by Joyce Brandon
Animal Compassion Team of California (ACT) is a 501c3 non-profit organization founded in August of 2009. ACT fulfills the vision of several good friends who were both volunteers and employees of the Central California SPCA. After several years of heartbreaking and frustrating service to that organization, it became clear that in order to make a difference we would have to start our own animal rescue. We never imagined that our efforts would result in over 1,000 animals saved in the first year alone!
ACT is working primarily in Fresno and surrounding communities. Our home base is in Squaw Valley and our adoption center is in Clovis. The nice thing about being foster-based is that there are really no boundaries. We have somewhere in the neighborhood of fifty foster homes. Foster families are our heroes. Without their sacrifice we could not save lives.
We respond where needed, including Reedley, Dinuba, Mendota, and other rural communities in the Central Valley. We find there is a great need in these small towns. Our goal is to bring awareness in these communities regarding the plight of their stray animals. Most people don’t realize that stray animals taken to the Central California SPCA from these small rural towns are usually taken straight to the kill room. They are not given a chance at finding a home. It is a very sad situation.
Our board of directors is diverse. We currently have six active board members, counting myself, and I double as a part-time church secretary/treasurer; Brenda Mitchell, who is immersed in rescue work 24/7; Tracy Crutchfield and Katie Applin, who are both teachers for Fresno Unified; Whitney Mayeda, who also works at the HOPE Animal Foundation; and Cassie Heffington, who also works with troubled children. We have no paid employees; we are all volunteers.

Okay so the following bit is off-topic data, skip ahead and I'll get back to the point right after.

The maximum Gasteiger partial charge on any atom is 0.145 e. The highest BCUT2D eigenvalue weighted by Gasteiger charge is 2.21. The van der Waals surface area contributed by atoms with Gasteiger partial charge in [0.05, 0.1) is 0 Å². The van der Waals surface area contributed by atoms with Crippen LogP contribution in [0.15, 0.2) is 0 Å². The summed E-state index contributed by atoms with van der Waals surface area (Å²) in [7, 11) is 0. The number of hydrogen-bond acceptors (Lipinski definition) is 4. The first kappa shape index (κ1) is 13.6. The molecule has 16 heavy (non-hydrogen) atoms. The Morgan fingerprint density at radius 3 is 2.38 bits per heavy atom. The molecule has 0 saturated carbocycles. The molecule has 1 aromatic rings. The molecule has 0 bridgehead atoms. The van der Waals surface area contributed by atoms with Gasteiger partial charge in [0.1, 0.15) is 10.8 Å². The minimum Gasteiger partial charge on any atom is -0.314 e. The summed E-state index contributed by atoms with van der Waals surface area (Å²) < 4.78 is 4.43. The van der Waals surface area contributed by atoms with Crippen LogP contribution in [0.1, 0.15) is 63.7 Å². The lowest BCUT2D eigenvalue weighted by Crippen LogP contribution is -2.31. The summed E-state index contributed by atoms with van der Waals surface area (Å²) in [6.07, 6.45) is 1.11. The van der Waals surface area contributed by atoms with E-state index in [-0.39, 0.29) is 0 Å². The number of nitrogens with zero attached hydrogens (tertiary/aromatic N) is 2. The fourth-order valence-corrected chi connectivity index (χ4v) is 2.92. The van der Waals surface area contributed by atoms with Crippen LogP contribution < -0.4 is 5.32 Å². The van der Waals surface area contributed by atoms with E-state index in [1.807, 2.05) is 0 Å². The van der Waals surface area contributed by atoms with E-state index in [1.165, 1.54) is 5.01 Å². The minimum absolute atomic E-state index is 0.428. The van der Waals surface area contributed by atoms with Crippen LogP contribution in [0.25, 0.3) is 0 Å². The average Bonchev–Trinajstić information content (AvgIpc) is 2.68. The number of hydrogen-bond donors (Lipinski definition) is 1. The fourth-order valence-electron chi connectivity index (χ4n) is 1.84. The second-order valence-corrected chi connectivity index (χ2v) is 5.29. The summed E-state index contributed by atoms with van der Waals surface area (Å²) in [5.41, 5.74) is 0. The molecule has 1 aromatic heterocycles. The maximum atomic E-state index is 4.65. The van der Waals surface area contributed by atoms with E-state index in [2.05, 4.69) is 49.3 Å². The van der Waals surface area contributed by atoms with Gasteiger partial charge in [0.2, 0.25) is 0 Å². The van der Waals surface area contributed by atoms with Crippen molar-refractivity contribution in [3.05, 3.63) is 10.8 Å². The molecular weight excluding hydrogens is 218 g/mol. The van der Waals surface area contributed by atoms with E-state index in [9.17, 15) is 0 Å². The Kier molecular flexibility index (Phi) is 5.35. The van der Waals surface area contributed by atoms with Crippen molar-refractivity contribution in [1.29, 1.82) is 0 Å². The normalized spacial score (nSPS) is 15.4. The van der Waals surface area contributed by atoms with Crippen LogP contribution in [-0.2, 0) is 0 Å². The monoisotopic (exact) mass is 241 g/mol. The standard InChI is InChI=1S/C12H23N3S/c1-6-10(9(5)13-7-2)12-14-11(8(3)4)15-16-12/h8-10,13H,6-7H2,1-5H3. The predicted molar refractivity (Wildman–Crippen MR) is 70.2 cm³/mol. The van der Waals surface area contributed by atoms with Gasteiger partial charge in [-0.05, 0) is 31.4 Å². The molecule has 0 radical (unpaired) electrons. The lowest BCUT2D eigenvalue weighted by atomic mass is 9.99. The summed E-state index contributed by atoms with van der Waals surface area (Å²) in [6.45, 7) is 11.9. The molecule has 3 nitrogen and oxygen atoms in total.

The premise of ACT is simple. We love animals and we believe they deserve better then leaving the local shelters in a barrel. Most importantly, we believe we have the power to make a difference. Our vision and compassion are probably best demonstrated in the story of Sarah. Sarah’s story exemplifies the success that can be achieved when people work together for the love a dog.
I received a phone call several months ago from a concerned citizen named Israel. Israel had been feeding and caring for a dog that was raising her puppies in the back of an alley. He named her Sarah. Sarah had been wandering the area for many months when she gave birth to ten puppies. Israel did the best he could to tend to the new family. He built them a shelter, provided food for Sarah, and made a bed of shavings for the new family to rest in.
Despite his best efforts one puppy died. The weather was getting colder and the puppies were becoming mobile. Israel knew this was potentially a deadly combination for the remaining pups. Israel also knew that to take them to the local shelter was most likely a death sentence for this desperate family. After calling several local rescue groups he managed to contact Animal Compassion Team.
ACT Co-Founder Brenda Mitchell arrived on scene to survey the problem and knew in an instant she couldn’t leave them behind. Mind you, we didn’t know exactly what we were going to do with this “little” family, but we did know we needed to help. Brenda returned to our Sierra Vista Adoption Center with the family in the back seat of her car.